I might have subtitled this entry “Whistling in the Graveyard,” but my thinking is not that advanced. Nor depressed. Never mind, we’ll blame my dull mind on the microscopic prostate cancer that haunts my lower abdomen.
The cancerous gland itself was surgically removed last year, but some stubborn cancer cells stayed and started colonizing me again. This time around, my doctors are spraying the equivalent of RAID® at them in the form of 3-D rads, hoping to wipe out the nest. If you read this column on Wednesday, March 28, Anno Domini 2018, I will be exactly halfway through my prescribed dosage of 34 radiation therapy sessions.
Though both the medical literature and street lore warned me of the possibility that the treatment might produce side effects such as nausea, vomiting, diarrhea, constipation, burnt skin, or bladder/rectum malfunctioning, so far I seem not to have been visited by those afflictions. However, no one warned me of something else I might be subjected to while lying helplessly on the radiation room table: bad or bland music.
I mean, really, when you put on a hospital gown and lie there like a child, trusting that the good people behind the shielded curtain have your best interests at heart, do you really expect to hear Mitch Ryder and the Detroit Wheels screaming “Devil with a Blue Dress On?
I didn’t. I admit it’s a fine song for a fellow like me to white-man dance to (hop up and down, flailing my arms with no regard to the beat). But it’s not one to hear when lying supine in a futuristic space station – while having one’s innards vaporized by beaming photons. It makes me feel like someone indifferent to my specialness is watching me and chewing gum.
So I asked if they had any other kind of music they could play during my therapy. “Sure,” they said, “what would you like?” Instinctively, everything being new in those days, and feeling I was not in my best bargaining position anatomically, what with lying on my back, beached-porpoise belly naked from sternum to pubic promontory, just a sneeze away from exposing my “Little Elvis” to the world’s mockery, I meekly said, “Classical?”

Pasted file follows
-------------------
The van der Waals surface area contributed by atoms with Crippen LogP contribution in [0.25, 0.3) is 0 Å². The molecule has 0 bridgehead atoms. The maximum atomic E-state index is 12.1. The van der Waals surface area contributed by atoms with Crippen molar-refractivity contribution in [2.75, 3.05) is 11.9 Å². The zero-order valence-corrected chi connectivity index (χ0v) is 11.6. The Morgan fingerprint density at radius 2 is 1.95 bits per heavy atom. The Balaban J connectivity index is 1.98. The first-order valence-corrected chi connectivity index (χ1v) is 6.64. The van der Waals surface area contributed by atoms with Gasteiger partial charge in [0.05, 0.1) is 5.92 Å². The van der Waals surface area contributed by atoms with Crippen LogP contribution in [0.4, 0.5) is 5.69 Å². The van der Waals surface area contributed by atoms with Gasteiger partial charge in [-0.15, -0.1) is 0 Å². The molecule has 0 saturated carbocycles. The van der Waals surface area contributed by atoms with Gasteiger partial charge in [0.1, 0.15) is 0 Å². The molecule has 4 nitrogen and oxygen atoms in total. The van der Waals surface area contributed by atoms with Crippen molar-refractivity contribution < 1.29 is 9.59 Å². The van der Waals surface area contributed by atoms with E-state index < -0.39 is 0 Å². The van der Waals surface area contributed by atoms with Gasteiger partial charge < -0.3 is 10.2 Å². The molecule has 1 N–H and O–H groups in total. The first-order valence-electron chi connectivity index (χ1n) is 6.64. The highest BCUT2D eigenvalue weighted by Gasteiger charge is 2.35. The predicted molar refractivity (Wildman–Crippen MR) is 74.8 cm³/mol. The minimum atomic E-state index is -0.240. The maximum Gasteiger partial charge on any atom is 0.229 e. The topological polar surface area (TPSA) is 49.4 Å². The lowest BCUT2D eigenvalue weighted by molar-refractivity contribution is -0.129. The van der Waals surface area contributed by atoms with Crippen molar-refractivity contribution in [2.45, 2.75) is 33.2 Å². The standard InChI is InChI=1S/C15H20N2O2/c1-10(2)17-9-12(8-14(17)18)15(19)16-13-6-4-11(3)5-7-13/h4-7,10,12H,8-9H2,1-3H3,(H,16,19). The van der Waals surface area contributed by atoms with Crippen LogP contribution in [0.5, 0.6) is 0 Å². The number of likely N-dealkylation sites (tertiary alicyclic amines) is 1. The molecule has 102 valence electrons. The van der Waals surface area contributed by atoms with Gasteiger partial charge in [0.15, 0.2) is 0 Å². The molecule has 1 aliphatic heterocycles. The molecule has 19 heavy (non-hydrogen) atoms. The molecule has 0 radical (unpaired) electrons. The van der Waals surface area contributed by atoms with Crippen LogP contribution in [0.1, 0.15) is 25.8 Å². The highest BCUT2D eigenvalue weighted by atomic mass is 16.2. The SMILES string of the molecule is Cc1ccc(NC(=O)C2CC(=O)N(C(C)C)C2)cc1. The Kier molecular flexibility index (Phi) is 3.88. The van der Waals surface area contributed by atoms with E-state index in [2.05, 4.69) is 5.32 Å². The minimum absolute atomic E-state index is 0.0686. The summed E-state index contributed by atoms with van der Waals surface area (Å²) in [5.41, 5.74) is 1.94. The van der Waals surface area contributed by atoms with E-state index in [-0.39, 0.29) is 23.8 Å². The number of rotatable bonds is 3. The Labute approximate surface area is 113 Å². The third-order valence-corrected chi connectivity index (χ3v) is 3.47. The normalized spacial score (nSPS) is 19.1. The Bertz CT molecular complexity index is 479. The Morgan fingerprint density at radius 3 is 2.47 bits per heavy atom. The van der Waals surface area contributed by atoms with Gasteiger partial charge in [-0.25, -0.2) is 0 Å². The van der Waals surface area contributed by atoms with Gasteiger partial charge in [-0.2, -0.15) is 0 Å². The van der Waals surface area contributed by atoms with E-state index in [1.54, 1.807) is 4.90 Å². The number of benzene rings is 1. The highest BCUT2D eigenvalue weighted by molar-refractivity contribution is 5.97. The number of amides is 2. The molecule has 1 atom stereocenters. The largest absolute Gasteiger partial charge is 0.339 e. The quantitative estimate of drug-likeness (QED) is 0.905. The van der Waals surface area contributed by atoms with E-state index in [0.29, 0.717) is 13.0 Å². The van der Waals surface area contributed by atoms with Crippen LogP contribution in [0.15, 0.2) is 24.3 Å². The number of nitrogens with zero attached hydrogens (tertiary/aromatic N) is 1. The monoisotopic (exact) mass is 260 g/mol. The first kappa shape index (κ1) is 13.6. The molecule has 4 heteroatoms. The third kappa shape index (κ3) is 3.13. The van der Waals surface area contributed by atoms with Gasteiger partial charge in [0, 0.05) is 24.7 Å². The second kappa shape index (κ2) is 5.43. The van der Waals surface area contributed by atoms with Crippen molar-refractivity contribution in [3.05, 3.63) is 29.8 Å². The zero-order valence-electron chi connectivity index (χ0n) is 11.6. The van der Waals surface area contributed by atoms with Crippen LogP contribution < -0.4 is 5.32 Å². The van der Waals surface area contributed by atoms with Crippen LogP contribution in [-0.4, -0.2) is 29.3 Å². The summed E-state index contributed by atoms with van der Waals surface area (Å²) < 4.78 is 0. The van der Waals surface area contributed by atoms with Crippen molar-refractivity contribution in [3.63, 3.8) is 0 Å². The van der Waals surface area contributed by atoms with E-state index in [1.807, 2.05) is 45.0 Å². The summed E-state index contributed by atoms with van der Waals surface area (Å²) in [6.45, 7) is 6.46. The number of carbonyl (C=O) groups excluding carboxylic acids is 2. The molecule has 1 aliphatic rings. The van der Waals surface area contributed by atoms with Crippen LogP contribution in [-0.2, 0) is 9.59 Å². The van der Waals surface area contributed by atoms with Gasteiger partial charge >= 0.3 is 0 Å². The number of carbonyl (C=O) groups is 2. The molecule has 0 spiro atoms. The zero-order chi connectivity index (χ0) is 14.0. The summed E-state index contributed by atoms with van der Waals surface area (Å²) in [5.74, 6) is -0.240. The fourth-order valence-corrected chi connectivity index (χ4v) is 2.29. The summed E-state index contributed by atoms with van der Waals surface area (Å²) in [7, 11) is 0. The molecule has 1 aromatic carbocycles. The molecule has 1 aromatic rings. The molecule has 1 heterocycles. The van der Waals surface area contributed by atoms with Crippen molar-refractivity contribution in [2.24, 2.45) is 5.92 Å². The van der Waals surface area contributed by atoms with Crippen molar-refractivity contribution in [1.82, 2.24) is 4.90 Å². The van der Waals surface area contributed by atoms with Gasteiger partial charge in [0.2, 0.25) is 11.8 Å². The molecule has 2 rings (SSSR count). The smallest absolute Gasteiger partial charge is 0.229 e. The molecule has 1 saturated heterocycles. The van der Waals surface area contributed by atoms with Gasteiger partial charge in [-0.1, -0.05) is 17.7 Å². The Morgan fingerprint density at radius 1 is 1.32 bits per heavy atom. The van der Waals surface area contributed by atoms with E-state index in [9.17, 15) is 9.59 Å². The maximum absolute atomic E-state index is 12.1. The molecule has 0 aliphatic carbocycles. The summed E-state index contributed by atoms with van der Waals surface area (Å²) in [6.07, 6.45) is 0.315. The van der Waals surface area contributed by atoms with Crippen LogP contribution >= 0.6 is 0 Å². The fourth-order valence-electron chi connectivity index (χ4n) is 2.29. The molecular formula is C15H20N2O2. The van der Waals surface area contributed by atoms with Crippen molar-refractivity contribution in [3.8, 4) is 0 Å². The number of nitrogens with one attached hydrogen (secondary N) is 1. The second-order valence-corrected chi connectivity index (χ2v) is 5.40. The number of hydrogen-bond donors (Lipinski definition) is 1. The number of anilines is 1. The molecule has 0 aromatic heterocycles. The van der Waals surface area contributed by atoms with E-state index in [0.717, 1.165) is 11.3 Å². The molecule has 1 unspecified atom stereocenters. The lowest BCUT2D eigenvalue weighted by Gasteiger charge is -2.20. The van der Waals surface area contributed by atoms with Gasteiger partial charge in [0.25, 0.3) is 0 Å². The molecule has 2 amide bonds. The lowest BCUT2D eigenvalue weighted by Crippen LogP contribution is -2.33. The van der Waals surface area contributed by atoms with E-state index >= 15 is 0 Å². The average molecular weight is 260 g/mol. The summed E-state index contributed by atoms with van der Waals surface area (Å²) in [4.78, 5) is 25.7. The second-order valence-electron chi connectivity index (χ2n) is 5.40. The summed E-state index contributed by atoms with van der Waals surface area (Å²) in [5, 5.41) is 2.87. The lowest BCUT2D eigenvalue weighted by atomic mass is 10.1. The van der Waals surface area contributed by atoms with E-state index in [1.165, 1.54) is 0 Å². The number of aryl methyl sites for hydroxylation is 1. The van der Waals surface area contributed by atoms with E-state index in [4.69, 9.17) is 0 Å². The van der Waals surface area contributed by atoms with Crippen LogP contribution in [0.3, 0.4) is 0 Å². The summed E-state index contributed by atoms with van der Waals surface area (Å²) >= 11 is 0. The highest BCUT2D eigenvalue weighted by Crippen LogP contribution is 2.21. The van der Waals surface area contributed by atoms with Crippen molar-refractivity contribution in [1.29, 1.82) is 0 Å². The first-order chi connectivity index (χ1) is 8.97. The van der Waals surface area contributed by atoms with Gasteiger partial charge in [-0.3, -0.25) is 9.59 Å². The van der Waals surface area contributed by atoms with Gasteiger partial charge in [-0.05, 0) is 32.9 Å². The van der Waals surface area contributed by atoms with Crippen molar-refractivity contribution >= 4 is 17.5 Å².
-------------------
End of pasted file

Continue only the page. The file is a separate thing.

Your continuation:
And so it came to be, but kind of what you’d expect: I lay there in the dimly lit room, alone, machines moving around me, and on came “Pachelbel’s Canon.” Lovely piece of music that. Soothing. A kind of perfect composition. Just right for that second day of treatment. A reminder that beneath the mechanical there shall always be a human mind and soul. Just what I needed, as I lay there, to suppress my apprehensions about being alone with a giant death ray machine. But kind of a cliché.
On the third day I asked for classical again. The music started while they were still prepping me: “Pachelbel’s Canon” again. The radiation technicians are a sweet, gentle, very soothing bunch of young men and women. And they seem anxious to please, so, even though I was merely a transient and a guest in their house, I dared to be fussy and asked if they had another selection I could listen to during my tete-a-tete with R2-D2.
“Sure,” they said. After I was made ready, they left. I listened. As the radiation machine began unfurling itself, like a huge, blocky, flower going into slow-motion blossom, the music started: Debussy’s “Prelude to the Afternoon of a Faun.”
No, no, no, I thought. First, it’s too soft a composition to be heard above the whirring of the machines. Second, it was like being trapped in the elevator of a department store whose music was programmed to try to make me buy things.
Third, I felt, as the head of biggest machine moved closer to my face, that I’d accidentally contracted a blind date with a wedding event planner who’d timed this to be the Big Smooch moment. I don’t know what kind of mood a radiation patient is supposed to carry aboard when he comes aboard, but my hopes sunk. “Afternoon of a Faun” is a sweet piece of music, but I graduated from it a long time ago.
That’s when I decided to take my fate into my own hands. If baseball players can choose to have the stadium loudspeakers play their “signature” tunes when they come to bat, why can’t I? After “Devil/Blue Dress,” “Pachelbel’s Canon,” and “Faun’s Afternoon,” personal action was called for. When that day’s session ended, I asked if I could choose my own music for tomorrow. “Sure,” they said.
“Can I bring a CD?” No, I was told, they weren’t set up for that. They’d used Pandora the past two days, but it was kind of programmed. An alternative would be YouTube, anything from YouTube.
Well, okay, I thought. Kind of limiting, but what a challenge. I drove away after that third day’s radiation session, my mind flipping through tunes I might want to hear the way records used to flip past when you pushed a jukebox button. Hmmmm, what might I want to hear? What kind of music would be worthy of my illness?
Hugh Gilmore is a writer and antiquarian-book seller who lives in Chestnut Hill with two cool cats, Janet and Andrew.